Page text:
15. Sprightly movement: RONDO.  A musical form in which a main theme is alternated with contrasting sections.

16. Lamb pen name: ELIA.  Charles Lamb wrote a series of popular essays that first appeared in THE LONDON MAGAZINE between 1820 and 1825.   Lamb borrowed the surname of an Italian co-worker from several years earlier. 

20. Vietnam holiday: TET.  The Vietnamese lunar new year.

21. "What the Constitution Means to Me" award: OBIE. Annual off-Broadway theater award. The on Broadway award is the Tony.

22. Like Boo Boo and Baloo: URSINE.  They are bears.

23. Lead source: ORE.   Natural rock or sediment that contains one or more valuable minerals, typically containing metals, that can be mined, treated and sold at a profit.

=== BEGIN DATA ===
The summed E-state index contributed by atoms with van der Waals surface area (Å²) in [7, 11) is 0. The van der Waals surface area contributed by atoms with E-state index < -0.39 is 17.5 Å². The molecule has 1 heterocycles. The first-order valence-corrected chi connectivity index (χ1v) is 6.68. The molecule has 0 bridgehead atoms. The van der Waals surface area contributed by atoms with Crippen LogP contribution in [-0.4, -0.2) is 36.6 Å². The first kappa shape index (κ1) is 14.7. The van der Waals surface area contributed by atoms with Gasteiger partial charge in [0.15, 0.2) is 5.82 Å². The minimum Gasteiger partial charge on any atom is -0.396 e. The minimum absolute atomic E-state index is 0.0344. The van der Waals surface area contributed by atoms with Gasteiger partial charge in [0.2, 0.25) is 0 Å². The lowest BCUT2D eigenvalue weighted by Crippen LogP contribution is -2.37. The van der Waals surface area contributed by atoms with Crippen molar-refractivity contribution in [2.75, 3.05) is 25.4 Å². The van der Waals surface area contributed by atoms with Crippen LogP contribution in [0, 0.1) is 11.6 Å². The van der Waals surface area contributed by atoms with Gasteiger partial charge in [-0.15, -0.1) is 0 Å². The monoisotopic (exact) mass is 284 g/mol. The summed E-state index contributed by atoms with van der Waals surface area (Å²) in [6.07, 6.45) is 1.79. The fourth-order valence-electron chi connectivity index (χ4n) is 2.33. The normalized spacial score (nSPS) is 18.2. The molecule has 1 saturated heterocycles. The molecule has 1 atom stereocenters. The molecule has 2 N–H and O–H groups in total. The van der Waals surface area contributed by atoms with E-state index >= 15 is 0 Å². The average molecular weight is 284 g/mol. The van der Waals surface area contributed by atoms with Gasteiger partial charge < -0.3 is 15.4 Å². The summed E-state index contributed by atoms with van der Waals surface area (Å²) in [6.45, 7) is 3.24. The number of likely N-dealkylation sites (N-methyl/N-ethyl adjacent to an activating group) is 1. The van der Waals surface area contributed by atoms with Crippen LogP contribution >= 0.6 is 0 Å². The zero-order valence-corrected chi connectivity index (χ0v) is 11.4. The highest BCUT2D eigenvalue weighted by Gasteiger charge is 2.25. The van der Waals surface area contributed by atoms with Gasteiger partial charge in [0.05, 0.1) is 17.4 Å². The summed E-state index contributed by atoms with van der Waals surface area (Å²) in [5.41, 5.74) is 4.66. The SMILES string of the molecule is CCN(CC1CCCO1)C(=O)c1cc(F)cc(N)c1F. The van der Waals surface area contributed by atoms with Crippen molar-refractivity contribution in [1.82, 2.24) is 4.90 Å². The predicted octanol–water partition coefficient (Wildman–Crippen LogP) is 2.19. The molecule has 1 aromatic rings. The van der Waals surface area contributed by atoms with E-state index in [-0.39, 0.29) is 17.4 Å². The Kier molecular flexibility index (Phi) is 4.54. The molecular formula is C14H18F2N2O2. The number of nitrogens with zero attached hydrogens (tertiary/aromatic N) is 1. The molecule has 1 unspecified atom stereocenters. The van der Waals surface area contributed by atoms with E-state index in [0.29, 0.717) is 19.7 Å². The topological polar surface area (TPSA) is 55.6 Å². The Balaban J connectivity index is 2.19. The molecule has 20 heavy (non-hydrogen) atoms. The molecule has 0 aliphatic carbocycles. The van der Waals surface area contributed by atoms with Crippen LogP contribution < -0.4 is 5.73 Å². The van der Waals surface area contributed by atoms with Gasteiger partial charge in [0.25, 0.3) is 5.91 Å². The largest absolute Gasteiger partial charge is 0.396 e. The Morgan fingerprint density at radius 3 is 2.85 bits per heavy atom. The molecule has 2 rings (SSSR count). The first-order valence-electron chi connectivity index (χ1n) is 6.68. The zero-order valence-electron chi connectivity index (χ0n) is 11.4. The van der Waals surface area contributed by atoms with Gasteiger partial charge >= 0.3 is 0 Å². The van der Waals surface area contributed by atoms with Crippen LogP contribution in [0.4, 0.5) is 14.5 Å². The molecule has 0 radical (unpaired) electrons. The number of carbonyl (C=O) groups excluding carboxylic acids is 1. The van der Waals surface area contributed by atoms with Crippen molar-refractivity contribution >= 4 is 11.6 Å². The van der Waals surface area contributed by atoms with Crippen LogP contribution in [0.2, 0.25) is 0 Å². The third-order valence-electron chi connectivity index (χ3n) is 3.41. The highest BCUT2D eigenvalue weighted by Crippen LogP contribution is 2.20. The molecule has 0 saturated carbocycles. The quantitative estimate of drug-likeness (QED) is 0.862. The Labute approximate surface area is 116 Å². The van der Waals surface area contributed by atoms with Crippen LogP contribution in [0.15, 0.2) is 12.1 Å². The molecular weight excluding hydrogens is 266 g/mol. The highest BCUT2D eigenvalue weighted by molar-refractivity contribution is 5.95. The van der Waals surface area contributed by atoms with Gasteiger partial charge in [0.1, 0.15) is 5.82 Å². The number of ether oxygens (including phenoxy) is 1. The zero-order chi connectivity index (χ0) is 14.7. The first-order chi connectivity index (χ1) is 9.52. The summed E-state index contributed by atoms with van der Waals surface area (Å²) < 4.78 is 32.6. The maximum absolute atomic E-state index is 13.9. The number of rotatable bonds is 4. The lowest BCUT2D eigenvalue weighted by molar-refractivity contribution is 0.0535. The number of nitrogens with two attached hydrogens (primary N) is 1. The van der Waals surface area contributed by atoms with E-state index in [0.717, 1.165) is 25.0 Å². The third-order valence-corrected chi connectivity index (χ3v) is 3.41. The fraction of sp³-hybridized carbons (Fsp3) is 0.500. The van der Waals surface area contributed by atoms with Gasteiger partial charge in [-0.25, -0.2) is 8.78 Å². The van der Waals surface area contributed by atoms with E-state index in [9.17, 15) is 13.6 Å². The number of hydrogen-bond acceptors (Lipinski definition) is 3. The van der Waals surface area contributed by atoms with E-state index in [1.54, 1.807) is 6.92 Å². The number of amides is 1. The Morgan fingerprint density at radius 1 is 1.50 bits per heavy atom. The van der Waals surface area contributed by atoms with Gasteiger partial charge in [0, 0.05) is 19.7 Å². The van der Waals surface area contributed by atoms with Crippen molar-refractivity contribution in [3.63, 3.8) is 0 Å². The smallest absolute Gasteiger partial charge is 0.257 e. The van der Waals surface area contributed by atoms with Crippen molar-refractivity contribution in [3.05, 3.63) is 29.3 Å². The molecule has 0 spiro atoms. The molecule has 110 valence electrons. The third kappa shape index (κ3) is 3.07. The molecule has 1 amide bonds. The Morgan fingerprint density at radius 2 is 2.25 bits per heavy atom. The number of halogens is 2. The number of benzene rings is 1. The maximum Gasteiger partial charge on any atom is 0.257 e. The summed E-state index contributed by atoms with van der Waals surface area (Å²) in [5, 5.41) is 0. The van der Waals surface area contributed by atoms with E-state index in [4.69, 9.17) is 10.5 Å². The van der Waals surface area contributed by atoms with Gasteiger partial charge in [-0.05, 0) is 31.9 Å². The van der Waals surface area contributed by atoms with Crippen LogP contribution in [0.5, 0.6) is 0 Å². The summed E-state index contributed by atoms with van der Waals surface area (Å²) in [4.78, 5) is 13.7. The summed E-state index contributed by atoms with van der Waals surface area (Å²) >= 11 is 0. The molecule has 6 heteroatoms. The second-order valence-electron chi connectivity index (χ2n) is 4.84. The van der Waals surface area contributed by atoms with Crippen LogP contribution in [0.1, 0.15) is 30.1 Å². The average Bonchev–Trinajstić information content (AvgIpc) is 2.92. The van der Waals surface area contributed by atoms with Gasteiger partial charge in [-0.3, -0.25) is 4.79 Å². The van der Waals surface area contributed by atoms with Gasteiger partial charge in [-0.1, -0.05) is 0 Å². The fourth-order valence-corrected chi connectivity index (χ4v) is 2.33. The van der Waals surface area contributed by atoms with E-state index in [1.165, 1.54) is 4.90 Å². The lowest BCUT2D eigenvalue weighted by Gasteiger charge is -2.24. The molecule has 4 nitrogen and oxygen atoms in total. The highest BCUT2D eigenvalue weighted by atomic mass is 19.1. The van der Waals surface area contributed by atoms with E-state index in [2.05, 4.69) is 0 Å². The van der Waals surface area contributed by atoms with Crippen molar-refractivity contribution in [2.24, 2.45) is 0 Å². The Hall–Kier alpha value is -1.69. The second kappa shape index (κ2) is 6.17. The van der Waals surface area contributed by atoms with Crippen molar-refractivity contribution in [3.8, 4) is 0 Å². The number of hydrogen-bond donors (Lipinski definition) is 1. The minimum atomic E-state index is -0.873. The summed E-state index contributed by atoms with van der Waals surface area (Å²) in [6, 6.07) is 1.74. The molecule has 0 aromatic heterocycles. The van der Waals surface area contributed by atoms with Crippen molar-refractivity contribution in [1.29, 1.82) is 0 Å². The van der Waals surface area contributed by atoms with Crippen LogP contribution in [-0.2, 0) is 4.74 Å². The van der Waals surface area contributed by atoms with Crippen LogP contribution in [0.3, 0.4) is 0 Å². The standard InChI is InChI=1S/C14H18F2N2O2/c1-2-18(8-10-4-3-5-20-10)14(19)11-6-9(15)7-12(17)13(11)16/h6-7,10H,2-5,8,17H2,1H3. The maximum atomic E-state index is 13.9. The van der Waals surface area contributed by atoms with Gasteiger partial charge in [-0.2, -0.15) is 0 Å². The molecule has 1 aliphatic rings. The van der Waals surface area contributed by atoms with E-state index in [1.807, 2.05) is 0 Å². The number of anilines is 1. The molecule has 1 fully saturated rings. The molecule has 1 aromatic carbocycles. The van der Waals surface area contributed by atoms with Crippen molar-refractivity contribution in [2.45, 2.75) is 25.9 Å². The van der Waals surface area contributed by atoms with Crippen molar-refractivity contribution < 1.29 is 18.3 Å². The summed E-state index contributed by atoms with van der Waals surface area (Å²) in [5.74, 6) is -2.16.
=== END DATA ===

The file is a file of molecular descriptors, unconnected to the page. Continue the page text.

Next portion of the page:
24. Novelist Deighton: LEN. [b 1929]  A British author. His publications have included cookery books, history and military history, but he is best known for his spy novels.

25. Wile E. Coyote's supplier: ACME.

It never ends well

32. Takes short cuts?: SNIPS.  As with scissors. 

34. Part of S&L: LOAN.  An organization from which money is borrowed.

35. FDR 34-Across org.: NHA. National Housing Administration, authorized by law in 1934.  The purpose of the law was to “encourage improvement in housing standards and conditions, to provide a system of mutual mortgage insurance, and for other purposes.” The law created the Federal Housing Administration (FHA) and the Federal Savings and Loan Insurance Corporation (FSLIC.)
36. One of 1,225 in the first published edition of "War and Peace": PAGE.  One side of a sheet of paper in a collection of sheets bound together, especially as a book, magazine, or newspaper.